Pour a cup of java, and settle in for my longer form weekend reading.

• Excerpt: ‘Flash Boys: A Wall Street Revolt,’ by Michael Lewis (NY Times)
• On Kahneman (Edge) see also Why Those Guys Won the Economics Nobels (Harvard Business Review)
• No, America is not broke (The Great Debate)
• The Woman Behind Apple’s First Icons (Priceonomics)
• Driven: How Zipcar’s founders built and lost a car-sharing empire (The Verge)
• So You Think You’re Smarter Than A CIA Agent (NPR) see also US secretly created ‘Cuban Twitter’ to stir unrest (Big Story)
• Raiderette sues team for fair pay (ESPN)
• Facing Rising Seas, Bangladesh Confronts the Consequences of Climate Change (NY Times) see also Famine and Water Riots Are Coming, Warns New Intergovernmental Report (io9)
• Millennials and Sex: A New Take on Dating, Marriage and Monogamy (Rolling Stone)
• How HBO’s new comedy ‘Silicon Valley’ presents a new geek archetype (WSJ)

Whats up for the weekend?


The market suddenly hates tech stocks and no one knows why


Source: Quartz

Category: Financial Press

Please use the comments to demonstrate your own ignorance, unfamiliarity with empirical data and lack of respect for scientific knowledge. Be sure to create straw men and argue against things I have neither said nor implied. If you could repeat previously discredited memes or steer the conversation into irrelevant, off topic discussions, it would be appreciated. Lastly, kindly forgo all civility in your discourse . . . you are, after all, anonymous.

17 Responses to “10 Weekend Reads”

  1. profoundlogic says:

    “The market suddenly hates tech stocks and no one knows why”?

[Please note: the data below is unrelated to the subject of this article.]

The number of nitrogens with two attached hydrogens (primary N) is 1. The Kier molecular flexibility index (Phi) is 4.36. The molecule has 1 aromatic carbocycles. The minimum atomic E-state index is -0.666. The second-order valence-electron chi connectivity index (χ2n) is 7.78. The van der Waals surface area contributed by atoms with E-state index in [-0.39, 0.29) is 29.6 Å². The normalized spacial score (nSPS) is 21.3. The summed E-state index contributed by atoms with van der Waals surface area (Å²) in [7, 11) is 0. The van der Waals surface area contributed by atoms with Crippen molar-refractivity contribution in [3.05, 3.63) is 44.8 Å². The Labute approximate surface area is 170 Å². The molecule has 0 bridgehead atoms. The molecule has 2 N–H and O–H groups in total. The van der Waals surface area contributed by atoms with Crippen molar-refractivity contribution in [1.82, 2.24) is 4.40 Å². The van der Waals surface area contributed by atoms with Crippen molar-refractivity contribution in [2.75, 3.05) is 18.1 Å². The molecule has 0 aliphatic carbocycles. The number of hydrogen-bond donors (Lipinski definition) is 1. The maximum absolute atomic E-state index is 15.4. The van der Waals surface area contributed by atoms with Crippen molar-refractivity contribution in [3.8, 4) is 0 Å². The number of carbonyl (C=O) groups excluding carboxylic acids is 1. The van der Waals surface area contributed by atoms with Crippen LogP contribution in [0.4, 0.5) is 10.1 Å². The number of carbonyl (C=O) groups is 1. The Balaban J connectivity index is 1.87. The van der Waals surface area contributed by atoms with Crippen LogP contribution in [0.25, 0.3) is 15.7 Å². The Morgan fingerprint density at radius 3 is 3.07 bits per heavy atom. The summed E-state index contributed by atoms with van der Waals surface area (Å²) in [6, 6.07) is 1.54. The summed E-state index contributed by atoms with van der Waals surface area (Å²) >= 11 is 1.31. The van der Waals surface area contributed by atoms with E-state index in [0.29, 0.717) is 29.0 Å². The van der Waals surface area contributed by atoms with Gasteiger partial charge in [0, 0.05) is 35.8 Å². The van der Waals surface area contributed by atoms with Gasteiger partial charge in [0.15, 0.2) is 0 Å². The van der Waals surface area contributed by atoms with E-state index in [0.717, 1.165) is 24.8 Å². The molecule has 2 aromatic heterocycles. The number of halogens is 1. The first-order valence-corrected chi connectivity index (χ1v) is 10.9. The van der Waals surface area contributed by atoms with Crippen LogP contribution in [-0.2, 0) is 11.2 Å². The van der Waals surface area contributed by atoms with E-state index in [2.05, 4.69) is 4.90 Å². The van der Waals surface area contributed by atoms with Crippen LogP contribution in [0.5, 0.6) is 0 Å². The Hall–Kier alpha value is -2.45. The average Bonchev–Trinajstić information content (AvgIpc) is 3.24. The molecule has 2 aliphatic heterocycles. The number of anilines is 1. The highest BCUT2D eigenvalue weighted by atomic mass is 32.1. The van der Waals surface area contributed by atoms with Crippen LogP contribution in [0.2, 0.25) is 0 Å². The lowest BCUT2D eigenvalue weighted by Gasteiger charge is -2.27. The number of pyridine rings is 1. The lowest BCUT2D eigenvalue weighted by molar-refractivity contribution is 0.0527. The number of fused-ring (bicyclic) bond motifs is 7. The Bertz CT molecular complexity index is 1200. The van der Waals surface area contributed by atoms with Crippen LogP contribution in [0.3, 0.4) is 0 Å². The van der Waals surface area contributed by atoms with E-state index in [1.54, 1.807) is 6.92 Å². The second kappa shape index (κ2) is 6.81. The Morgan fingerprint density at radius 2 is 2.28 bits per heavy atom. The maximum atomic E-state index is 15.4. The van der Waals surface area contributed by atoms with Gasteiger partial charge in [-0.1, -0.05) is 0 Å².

Seems pretty logical that some of the highest beta, PE to the moon names would take a hit considering the markets just got exposed on national television as one giant HFT skimming operation. I would argue that Tesla should have been included in that list as well.

    The tell of course is that gold also popped to end the week, confirming that the high beta coke fiends were feeling a little less confident that their Ponzi market can sustain this charade indefinitely. Even a professed gold agnostic should be able to appreciate what really happened this week.

  2. ilsm says:

    America is not broke!

    Budget scam propaganda spread by congress persons owned by a few billionaires.

    “Should any political party attempt to abolish social security, unemployment insurance, and eliminate labor laws and farm programs, you would not hear of that party again in our political history. There is a tiny splinter group, of course, that believes that you can do these things. Among them are a few Texas oil millionaires, and an occasional politician or businessman from other areas. Their number is negligible and they are stupid.” President Dwight D. Eisenhower, l952

    While the US can give untested, fictional missile ‘defences’ to Europe (Turkey, Poland, Rumania) to defend against fictional ballistic missiles. Hundreds of billions a year in give aways to the military industry congress complex with money that should go to US people; protect Malaysian brown water with unsurvable half billion dollar PT boats, etc

  3. RW says:

    It’s time we stopped worshipping the working class

    Why do so many middle-class people de-gentrify their backgrounds and pretend they grew up poorer than they did, asks Alex Proud.